After an early-90s stint as frontman for The Unseelie Court, a psychedelic hardcore band, he embarked on a variety of music-related missions.
Armed with a marketing degree from Florida Atlantic University, he helped open The WormHole, a short-lived but influential live club in downtown West Palm Beach.
He handled bookings and marketing for Respectable Street nightclub, bringing in acts such as surf guitarist Dick Dale and indie bands Luna, The Faint and Death Cab for Cutie.
Another creative outlet in those early years was Pirate Radio (on WPBR and WOEQ), launched by Matt Reynolds of Sound Splash records and Paige Parker.
A year later, Pirate Radio became Irate Radio. One of the deejays was a Rullman-created alter ego, “Bill Kord.” The name underscored his intent to connect with his audience. When he introduced himself to listeners, “I’m Bill Kord” sounded vaguely like “umbilical cord.’’
As host of the “Resident Noize” show, “Kord” was an unabashedly passionate promoter of punk and indie underground bands.
He often used his shows to rail against what he referred to as “the so-called local alternative radio station” that launched in 1995 at 103.1 FM.
Known as The Buzz, the station struck gold with its formula of championing national acts like Green Day, The Offspring and Rancid. Underground purists, though, knew there was better, more original music out there that the corporate-owned station was ignoring.
“Kord” launched a sticker campaign that went viral: “Buzz Off — Corporate So. Fla. Radio Still Sucks” stickers popped up in bars, clubs and venues across Palm Beach County, to the dismay of 103.1 The Buzz.
“At one point, they sent 'Bill Kord' a cease-and-desist letter,’’ Rullman said the other day with a laugh.
“They called the house one time asking for him. I’m like, ‘Yeah, I know him...Uh-huh…OK, I’ll let him know…’’’
Declaring victory just for getting under corporate radio’s thin skin, Rullman eventually backed off.
But he was only just getting started.
HE LANDED A job with the concert promotion company Fantasma Productions in 1997 but soon left to follow his heart: Promoting the talented but unknown musicians he played on Pirate Radio.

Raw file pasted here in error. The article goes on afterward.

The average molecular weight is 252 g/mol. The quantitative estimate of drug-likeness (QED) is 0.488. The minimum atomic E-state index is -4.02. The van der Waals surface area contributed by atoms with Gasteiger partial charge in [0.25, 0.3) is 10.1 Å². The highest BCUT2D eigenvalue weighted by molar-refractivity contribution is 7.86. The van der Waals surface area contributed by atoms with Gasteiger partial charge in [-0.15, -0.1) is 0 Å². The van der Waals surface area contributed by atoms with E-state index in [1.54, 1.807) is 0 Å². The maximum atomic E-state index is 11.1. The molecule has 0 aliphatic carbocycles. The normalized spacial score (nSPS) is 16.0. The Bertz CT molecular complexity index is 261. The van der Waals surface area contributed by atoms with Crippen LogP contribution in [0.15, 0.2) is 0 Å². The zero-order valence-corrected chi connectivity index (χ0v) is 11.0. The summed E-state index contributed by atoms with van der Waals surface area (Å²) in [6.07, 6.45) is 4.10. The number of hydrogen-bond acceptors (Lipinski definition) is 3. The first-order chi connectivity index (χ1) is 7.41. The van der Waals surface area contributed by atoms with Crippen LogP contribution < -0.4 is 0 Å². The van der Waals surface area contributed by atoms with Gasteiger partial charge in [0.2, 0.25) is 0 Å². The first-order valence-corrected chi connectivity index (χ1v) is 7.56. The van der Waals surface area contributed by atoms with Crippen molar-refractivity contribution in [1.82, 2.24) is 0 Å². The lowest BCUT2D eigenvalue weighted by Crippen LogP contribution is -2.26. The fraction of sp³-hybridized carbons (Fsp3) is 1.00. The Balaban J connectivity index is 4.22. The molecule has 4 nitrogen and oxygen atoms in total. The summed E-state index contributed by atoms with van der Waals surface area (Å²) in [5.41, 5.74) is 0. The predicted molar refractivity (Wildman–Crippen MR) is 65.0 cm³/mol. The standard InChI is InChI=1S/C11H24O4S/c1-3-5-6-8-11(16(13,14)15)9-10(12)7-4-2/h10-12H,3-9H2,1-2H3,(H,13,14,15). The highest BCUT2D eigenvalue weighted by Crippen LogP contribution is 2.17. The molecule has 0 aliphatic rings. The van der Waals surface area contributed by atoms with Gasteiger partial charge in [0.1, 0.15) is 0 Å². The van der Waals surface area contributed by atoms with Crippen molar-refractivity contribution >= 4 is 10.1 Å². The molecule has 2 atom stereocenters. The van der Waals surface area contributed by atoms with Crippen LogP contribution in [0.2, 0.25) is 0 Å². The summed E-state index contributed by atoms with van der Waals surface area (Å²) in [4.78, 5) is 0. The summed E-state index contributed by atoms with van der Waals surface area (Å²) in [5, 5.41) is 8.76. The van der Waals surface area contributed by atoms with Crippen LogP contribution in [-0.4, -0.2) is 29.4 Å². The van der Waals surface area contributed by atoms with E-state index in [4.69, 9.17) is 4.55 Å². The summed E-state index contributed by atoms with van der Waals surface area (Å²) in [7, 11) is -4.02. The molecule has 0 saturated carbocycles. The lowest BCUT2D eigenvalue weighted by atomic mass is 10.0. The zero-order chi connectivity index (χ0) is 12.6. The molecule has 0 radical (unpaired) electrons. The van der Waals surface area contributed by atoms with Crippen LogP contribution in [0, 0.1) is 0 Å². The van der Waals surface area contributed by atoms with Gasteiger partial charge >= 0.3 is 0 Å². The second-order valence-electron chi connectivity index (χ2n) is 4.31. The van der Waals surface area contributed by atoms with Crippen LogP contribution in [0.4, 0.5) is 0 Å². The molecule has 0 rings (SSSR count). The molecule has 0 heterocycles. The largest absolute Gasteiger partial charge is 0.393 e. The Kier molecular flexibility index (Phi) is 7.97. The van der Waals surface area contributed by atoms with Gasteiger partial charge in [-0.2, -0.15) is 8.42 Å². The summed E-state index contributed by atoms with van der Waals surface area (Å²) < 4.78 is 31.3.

“I'd just left Fantasma and decided I needed a website to let people know what good shows were coming to town and what bands I liked,’’ he said.
The result was TheHoneyComb, the precursor to what would become PureHoney magazine. TheHoneyComb started attracting like-minded music junkies, guiding them to sounds they might not have discovered elsewhere.
In early 2011, fresh off a monthlong tour with The Dewars, Surfer Blood and The Drums, Rullman said he got the “inspired idea” to expand TheHoneyComb concept to a magazine with a big poster inside.
With input from local artists and journalists, he started developing the concept of “PureHoney,” a natural progression of a name signaling the best and sweetest underground music and art.
PureHoney started publishing in the fall of 2011 with a format that hasn’t changed much — fresh and culturally-aware short stories and original art.
It wasn’t long before the magazine carved out a loyal following: Finally, here was a local magazine promoting emerging musicians and artists. And where else can you get a cool piece of art that fits nicely in a backpack?
Rullman started receiving thank-you notes from readers happy that he’d turned them on to new bands like Roadkill Ghost Choir, Dead Confederate and Cop City Chill Pillars.
Others sent him photos of PureHoney posters on the walls of their homes, shops and offices.
By 2016, little PureHoney magazine spread its wings and started hosting a musical festival. Today, BumbleFest is a popular indie gathering that attracts local and national up-and-coming bands.
The fifth Bumblefest, set for Sept. 17 in the 500 block of Clematis Street, will celebrate the magazine's 10th anniversary.
To PureHoney insiders, it's no surprise that the magazine has resonated with so many readers.
“PureHoney is the cool but approachable music fan who won't like everything you like but will turn you on to great sounds,’’ said Sean Piccoli, the former South Florida Sun Sentinel music critic who has been PureHoney’s managing editor since 2017.
“It’s genuine and wants to help you find the culture in your midst. That promotes trust and affection among readers.’’